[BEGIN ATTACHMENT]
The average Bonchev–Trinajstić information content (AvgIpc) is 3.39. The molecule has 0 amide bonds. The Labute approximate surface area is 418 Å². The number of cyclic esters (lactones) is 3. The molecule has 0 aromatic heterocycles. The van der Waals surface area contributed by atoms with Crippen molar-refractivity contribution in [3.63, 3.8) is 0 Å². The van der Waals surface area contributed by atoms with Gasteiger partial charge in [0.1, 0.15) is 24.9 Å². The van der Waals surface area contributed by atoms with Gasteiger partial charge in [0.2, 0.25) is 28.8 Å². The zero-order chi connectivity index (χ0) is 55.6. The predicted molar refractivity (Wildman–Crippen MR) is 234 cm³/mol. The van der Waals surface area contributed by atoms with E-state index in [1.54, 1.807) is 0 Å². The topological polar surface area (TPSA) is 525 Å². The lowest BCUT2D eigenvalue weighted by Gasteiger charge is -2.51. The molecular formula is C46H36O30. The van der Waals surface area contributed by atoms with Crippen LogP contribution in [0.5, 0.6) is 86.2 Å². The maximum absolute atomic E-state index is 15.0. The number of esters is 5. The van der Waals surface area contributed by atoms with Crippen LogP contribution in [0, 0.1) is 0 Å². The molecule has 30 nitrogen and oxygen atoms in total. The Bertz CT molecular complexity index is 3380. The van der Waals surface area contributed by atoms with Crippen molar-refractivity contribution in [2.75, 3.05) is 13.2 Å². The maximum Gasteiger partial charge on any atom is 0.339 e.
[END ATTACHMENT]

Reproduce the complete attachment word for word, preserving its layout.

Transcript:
The average Bonchev–Trinajstić information content (AvgIpc) is 3.39. The molecule has 0 amide bonds. The Labute approximate surface area is 418 Å². The number of cyclic esters (lactones) is 3. The molecule has 0 aromatic heterocycles. The van der Waals surface area contributed by atoms with Crippen molar-refractivity contribution in [3.63, 3.8) is 0 Å². The van der Waals surface area contributed by atoms with Gasteiger partial charge in [0.1, 0.15) is 24.9 Å². The van der Waals surface area contributed by atoms with Gasteiger partial charge in [0.2, 0.25) is 28.8 Å². The zero-order chi connectivity index (χ0) is 55.6. The predicted molar refractivity (Wildman–Crippen MR) is 234 cm³/mol. The van der Waals surface area contributed by atoms with E-state index in [1.54, 1.807) is 0 Å². The topological polar surface area (TPSA) is 525 Å². The lowest BCUT2D eigenvalue weighted by Gasteiger charge is -2.51. The molecular formula is C46H36O30. The van der Waals surface area contributed by atoms with Crippen LogP contribution in [0.5, 0.6) is 86.2 Å². The maximum absolute atomic E-state index is 15.0. The number of esters is 5. The van der Waals surface area contributed by atoms with Crippen LogP contribution in [0, 0.1) is 0 Å². The molecule has 30 nitrogen and oxygen atoms in total. The Bertz CT molecular complexity index is 3380. The van der Waals surface area contributed by atoms with Crippen molar-refractivity contribution in [2.75, 3.05) is 13.2 Å². The maximum Gasteiger partial charge on any atom is 0.339 e.